Sunday, November 14, 2021

White Plains - The Collection  

I have to admit that when I first got this box set from White Plains I had no idea who they were, but about halfway through disc one “My Baby Loves Lovin’”, a song that hit number 13 on the US charts in 1970, came on and I realized that I had definitely heard them before. They never managed to hit the upper charts in the US again (“Lovin’ You Baby” made it to 82 and they did have five top 25 songs in the UK), which is unfortunate because over the course of two albums and numerous singles they released some outstanding music that bridges the gap between lush, orchestrated 60‘s pop and early 70‘s AM pop and contains some stellar vocal harmonies.  The band actually evolved from the psychedelic pop band The Flowerpot Men who were know for the song “Let’s Go To San Francisco” and whose last three songs initially recorded as The Flowerpot Men instead ended up being the first three recorded as White Plains.  A large majority of the songs by the band were written and produced by Roger Greenaway and Roger Cook, neither of whom were members of the band, while the actual members of the band were a bit of a revolving door that almost needs a flowchart to follow who was in the band and when (the CD booklet does a good job of detailing all of this, although after all this time even the members have a hard time remembering who was in the band when).  

On disc one you will find the band’s eponymous debut CD (which was retitled My Baby Love’s Lovin’ in the US) along with two bonus tracks that were originally released as singles.  An interesting fact about this album is that due to the ever-changing band lineup there were no band photos or member credits anywhere on the sleeve, with the only credits being the recording engineers and producers.  In addition to “My Baby Love’s Lovin’” (a very catchy tune, but to me one that doesn’t really truly represent their sound), some of the highlights include “Today I Killed A Man I Didn’t Know”, “I’ve Got You On My Mind”, “You’ve Got Your Troubles”, “Young Birds Fly”, “Sunny Honey Girl”, an upbeat pop tune that was later a hit for Cliff Richard and sounds a little like The Archies and “Miss Her Mississippi”, an outstanding cut that shows a more soulful side to their sound.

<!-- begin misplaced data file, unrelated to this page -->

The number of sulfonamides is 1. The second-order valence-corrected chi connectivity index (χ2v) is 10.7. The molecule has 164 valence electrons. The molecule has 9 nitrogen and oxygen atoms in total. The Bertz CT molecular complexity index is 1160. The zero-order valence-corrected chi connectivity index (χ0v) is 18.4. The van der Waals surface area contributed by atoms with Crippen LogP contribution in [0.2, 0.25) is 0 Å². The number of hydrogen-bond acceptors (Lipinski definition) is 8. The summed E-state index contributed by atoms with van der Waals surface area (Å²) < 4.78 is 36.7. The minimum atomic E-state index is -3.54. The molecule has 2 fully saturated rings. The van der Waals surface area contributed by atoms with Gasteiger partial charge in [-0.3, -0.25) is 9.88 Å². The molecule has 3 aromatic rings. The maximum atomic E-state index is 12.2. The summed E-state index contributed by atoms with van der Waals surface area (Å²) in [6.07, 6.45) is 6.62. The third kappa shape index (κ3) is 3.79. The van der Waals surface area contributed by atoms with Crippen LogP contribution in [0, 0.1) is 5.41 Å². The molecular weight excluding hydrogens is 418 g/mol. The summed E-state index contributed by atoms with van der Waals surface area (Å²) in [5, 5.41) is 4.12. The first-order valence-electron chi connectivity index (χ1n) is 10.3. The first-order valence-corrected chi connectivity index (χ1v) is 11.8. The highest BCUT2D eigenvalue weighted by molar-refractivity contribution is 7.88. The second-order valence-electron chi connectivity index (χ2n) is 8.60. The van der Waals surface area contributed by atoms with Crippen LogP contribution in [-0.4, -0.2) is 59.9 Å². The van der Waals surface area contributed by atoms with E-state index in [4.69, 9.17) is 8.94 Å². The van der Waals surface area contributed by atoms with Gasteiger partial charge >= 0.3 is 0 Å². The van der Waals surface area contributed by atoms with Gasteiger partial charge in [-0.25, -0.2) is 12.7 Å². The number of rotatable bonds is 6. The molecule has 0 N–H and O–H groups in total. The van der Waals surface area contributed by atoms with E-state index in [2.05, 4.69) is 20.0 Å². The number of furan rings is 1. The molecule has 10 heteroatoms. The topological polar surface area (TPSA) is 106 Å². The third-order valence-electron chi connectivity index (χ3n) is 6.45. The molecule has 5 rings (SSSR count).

Even though many tracks from their second release, When You Are A King, have shown up on various compilations, disc two marks the first time the complete album has shown up on CD.  Opening the album is the title track, an absolute stunning song with a beautiful arrangement and melody that’s fleshed out with concertina and in my mind should be the one they are best known for. Among the other highlights here are “Lovin’ You Baby”, “Home Loving Man” (previously a hit for Andy Williams), “Every Little Move She Makes”, “Noises (In My Head)” and “I’ll Go Blind”, which has a bit of a Bowie vibe to it.  Disc two also contains nine bonus tracks, again all originally released on singles.  A few of these really stand out including “I Can’t Stop”, a very Crosby, Stills and Nash sounding tune (“Look To See” also sound like CSN, but borders on being a clone), “Dad You Saved The World” and “Beachcomber”, a really interesting cut that is a bit moodier than most of their other songs and has a really nice rolling organ running through it.  

The final disc in the box is comprised of eleven tracks that are all rarities and are much sought by collectors.  First up are four songs by Crucible, which formed when the solo projects of two former members merged (both projects also had contributions from other former members).  An album was recorded, and while it ended up getting shelved these four tracks were used on the soundtrack for the 1972 documentary film Extremes.  These songs are more guitar driven rock bearing no resemblance to White Plains with the Beatles-esque “Box Man” and “Elvish Queen”, a folky acoustic song with a bit of a prog vibe well worth a listen.  The next four tracks are from Zenith, a band formed by three members who continued to work together after the band came to an end in 1974, and would easily fit in on a White Plains album, although none of them really stand out that much.  Lastly are three tracks from two former members once again released under the White Plains name in 1978.  Strangely, two of these (“Dance With You” and “I Wanna Fall In Love With You”) have a 50‘s doo wop vibe to them, while “Plains” is a soft rock instrumental.  Completing the package is the aforementioned 28 page booklet that in addition to detailing the various band lineups includes plenty of pics of the band and memorabilia.   The Collection is an outstanding, very in-depth and well put together look into the diverse career of this band.

(7T's Records)

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